Congregations create sacred space wherever they can find room

Many in Central Md. pray in storefronts, schools, warehouses

July 26, 1999|By Alice Lukens | Alice Lukens,SUN STAFF

Every Sunday morning, while Columbia stretches and blinks its eyes, a few members descend on the cafeteria at Running Brook Elementary School. By 8: 20 a.m., they are hard at work, unloading stereo equipment, laying down carpets, unfolding cribs and card tables. They move fast, not talking much, sweating in their Sunday best.

They work magic. Before long, religious music fills the room. There's a refreshment table with hot coffee, a literature table with pamphlets about Jesus Christ and a smiling woman at the door saying good morning. In less than an hour, the cafeteria -- with its shiny tile floors, fluorescent lights and kiddie decorations on the walls -- becomes a sacred space.

The church, Action Chapel International, is one of dozens of congregations that meet in Baltimore-area schools, storefronts, homes, theaters, senior centers, strip malls, warehouses, barns and offices. They range in size from one person (a woman who worships before 20 empty chairs every Sunday in a Columbia community center) to more than 3,000 (Grace Fellowship, which holds four Sunday services in an old warehouse in Timonium).

These buildings have no stained-glass windows, no wooden pews, no organ pipes shining in the nave. But these churches-without-walls, which account for one of eight congregations nationwide, tend to have something else: a religious vision that full-time houses of worship couldn't satisfy and a desire to spread it far and wide.

In one sense, they are a modern development, born of a combination of rising real estate prices and a scarcity of building sites. In another, they hark back to the roots of Christianity, when Paul and others wandered the globe preaching to the unconverted.

Action Chapel International, a nondenominational church, began nearly four years ago with a handful of parishioners at Swansfield Elementary School. Their founding pastor, Fiifi Pentsil, sold cars full time for several years until the congregation became big enough to support him.

Starting from scratch

"It was what God wanted me to do," says Pentsil, 35, who is from Ghana and never attended divinity school.

He says his congregation has about 50 members; about 20 showed up for church on a recent Sunday.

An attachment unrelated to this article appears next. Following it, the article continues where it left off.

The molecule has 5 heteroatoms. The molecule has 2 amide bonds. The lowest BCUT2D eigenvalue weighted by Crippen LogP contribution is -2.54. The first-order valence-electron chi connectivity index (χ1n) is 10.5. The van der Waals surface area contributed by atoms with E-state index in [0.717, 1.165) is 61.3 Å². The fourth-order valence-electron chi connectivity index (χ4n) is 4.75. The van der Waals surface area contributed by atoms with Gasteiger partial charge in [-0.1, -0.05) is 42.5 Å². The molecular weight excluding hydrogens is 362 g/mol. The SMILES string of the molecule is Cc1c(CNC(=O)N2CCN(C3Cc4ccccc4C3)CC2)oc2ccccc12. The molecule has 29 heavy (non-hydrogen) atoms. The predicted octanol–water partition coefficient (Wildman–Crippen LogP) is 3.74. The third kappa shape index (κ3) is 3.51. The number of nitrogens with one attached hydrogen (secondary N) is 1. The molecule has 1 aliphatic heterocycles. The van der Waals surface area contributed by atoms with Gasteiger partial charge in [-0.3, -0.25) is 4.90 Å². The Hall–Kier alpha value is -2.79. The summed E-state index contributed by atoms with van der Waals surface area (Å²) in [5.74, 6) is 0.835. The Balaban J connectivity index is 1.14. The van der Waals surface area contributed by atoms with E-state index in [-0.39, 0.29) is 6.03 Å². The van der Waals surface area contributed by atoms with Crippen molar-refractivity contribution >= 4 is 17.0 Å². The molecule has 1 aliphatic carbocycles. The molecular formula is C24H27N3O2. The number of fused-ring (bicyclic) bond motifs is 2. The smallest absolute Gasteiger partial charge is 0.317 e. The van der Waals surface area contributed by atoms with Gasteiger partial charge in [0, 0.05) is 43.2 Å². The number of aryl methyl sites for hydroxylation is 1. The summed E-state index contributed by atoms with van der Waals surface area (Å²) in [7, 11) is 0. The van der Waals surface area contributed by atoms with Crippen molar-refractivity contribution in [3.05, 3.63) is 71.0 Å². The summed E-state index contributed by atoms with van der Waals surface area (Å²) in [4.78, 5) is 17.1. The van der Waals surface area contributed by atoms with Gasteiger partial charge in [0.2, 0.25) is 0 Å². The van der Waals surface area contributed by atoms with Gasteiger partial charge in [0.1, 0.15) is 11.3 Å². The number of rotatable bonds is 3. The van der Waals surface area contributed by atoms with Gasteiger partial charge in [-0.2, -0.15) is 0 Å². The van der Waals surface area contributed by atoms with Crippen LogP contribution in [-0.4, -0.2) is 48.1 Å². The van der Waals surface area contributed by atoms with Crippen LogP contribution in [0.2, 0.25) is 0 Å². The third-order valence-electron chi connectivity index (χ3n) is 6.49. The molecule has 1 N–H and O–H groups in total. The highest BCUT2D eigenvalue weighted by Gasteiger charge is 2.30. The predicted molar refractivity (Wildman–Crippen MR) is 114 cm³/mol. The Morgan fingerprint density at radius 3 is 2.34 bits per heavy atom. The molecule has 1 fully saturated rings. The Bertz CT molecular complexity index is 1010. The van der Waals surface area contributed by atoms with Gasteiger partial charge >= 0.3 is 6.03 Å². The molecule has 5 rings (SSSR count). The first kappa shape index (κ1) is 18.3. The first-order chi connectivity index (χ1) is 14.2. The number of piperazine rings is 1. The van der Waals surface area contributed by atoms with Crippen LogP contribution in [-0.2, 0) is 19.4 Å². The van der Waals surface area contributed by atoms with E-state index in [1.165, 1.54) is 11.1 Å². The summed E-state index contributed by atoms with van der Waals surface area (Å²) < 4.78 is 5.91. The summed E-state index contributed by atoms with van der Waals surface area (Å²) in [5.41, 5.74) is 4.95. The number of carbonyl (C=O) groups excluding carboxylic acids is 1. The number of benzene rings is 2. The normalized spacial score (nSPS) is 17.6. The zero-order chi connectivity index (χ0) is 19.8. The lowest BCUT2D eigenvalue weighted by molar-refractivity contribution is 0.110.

Thanks to experience in creating a small business, Pentsil did not find it an overwhelming task to start a church from scratch.

"You just do it," he says. "You're basically dealing with people, so to be a pastor, you have people, you have problems and you pray."

First impressions

Pentsil prays for the church to grow and one day to move into a building of its own. But he says it can be hard to attract members when you're meeting in a school cafeteria with only a small sign on a nearby curb to attract people.

"People don't look for a church in a school," he says.

Church member Carla Salley worries that the cafeteria setting might turn people away.

"For people who are coming from the outside, I think the first impression really counts. Your surroundings do matter," Salley says.

Schools and storefronts

Nationwide, many congregations struggle with the same issues.

About 13 percent of U.S. congregations do not meet in a full-time house of worship, such as a church, mosque or synagogue, according to a survey last year by Mark Chaves, associate professor of sociology at the University of Arizona in Tucson.

"The most common kind of other place to meet is in a school -- about 5 percent. The most common thing after that is a storefront," Chaves says.

In Howard County, about two dozen congregations rent space from public schools. Baltimore County has about 20, Anne Arundel County 16, Carroll County five and Baltimore three, according to school officials.

In almost all these jurisdictions, school officials say, the number has held steady throughout the years despite the tremendous growth of the suburbs.

Carol Childress of the Leadership Network, a Dallas-based nonprofit group that works with churches nationwide, says starting a church is one of the best ways to attract people.

"We don't have enough churches," she says. "The population is too diverse, too heterogeneous, too plural in both culture and language and lifestyle. No one single church can meet the diversity of needs that reside in the population.

"It takes all kinds of churches to reach all kinds of people."

A return to roots

Some churches that rent space on Sundays take comfort in the thought that they are, in a sense, returning to the roots of Christianity.

"At one point we weren't really interested in a building," says the Rev. Fred Lessans, pastor at the nondenominational Living Water Fellowship, which meets at Hollifield Station Elementary School in Ellicott City.

"We were trying to follow the model of the early church. The first 250 years, there was no such thing as a church building. They met in homes primarily, or they might rent a hall."

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